These notes accompany the screening of Der Letzte Mann (The Last Laugh), which screens on February 10, 11, and 12 in Theater 3.
Friedrich Wilhelm (F. W.) Murnau (1888–1931) had already made over a dozen films before The Last Laugh, but only Nosferatu (1922) can be said to have raised any blip on the international scene—and Nosferatu didn’t open in America until 1929 (after The Last Laugh, Tartuffe, Faust, and Sunrise), receiving a dismissively condescending review in The New York Times. So, few were prepared for what may be the best film ever made by a German in Germany.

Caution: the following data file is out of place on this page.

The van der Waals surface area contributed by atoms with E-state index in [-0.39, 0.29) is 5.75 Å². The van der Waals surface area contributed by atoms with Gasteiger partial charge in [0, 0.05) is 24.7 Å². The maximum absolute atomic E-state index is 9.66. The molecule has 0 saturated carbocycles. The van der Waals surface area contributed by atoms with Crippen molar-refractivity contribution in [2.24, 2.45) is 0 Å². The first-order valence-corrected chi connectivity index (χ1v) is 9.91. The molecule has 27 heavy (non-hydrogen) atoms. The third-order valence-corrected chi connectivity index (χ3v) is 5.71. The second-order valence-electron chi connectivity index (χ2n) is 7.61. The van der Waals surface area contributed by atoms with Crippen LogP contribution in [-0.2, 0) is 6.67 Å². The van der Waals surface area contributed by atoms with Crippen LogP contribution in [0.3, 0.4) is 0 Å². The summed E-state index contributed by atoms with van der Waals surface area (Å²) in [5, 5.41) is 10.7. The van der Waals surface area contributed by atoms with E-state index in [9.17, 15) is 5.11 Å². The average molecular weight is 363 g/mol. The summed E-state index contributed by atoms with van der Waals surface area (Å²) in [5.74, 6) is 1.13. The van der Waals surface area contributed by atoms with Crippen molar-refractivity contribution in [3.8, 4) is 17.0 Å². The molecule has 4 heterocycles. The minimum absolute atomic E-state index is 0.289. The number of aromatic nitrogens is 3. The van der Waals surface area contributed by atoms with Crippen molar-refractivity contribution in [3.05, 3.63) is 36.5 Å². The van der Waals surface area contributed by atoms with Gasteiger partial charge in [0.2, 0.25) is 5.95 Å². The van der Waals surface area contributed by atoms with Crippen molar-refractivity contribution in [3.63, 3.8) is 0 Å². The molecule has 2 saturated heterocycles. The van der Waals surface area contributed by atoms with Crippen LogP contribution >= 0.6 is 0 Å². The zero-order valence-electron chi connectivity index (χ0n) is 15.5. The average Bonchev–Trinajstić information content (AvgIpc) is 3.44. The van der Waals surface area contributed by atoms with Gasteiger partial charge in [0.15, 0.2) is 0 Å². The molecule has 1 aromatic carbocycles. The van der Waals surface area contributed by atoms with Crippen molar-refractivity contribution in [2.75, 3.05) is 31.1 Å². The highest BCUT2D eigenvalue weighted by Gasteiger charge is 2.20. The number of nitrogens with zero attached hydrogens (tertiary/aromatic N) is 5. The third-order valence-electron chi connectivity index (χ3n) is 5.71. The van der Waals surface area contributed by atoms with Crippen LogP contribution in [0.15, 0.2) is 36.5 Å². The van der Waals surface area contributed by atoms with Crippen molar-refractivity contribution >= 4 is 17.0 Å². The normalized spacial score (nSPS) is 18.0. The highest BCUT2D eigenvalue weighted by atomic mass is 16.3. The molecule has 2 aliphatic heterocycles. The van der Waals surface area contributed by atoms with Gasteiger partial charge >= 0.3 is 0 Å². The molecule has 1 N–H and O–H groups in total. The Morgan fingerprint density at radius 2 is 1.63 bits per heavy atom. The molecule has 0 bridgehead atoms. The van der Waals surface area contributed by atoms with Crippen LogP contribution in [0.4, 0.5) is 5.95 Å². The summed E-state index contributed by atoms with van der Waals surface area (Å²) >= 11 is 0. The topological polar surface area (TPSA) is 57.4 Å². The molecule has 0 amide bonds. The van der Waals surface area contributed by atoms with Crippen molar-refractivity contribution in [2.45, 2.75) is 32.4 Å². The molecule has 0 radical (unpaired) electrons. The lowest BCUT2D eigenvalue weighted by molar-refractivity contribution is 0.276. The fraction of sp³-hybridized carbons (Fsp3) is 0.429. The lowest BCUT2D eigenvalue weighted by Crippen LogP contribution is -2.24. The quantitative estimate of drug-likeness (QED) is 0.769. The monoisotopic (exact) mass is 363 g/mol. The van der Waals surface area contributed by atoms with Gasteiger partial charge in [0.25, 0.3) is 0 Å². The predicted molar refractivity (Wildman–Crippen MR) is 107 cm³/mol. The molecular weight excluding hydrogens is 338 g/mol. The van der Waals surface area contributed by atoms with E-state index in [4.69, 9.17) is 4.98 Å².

The style of The Last Laugh is derived from the Kammerspiele, introduced by the great stage impresario Max Reinhardt, of whom Murnau (along with almost everyone else of note) was a disciple. Reinhardt proposed an intimate theater with dim lighting in which the audience was close enough to the stage for the actors to perform with greater subtlety. Lotte Eisner, the doyenne of film scholarship of the Weimar era, makes the point that the Expressionist technique that had come to predominance in German cinema by 1924 is only peripheral to Murnau’s achievement. She contends that Murnau’s moving camera “is never used decoratively or symbolically…every movement…has a precise, clearly-defined aim.” (Whatever its rationale, Murnau’s camera mobility and long takes set a standard for such future masters as Kenji Mizoguchi and Max Ophuls, and was developed into the counter-theory to the montage postulated by Sergei Eisenstein and the Soviets. One of the great achievements of Orson Welles was to synthesize these two approaches.) According to Eisner, the director’s use of “opalescent surfaces streaming with reflections, rain, or light…is an almost Impressionistic way of evoking atmosphere.” She also suggests that the supposed ponderousness of the film is a way of lending gravitas and significance to what is, after all, a trivial event: the demotion of a doorman to mens-room attendant.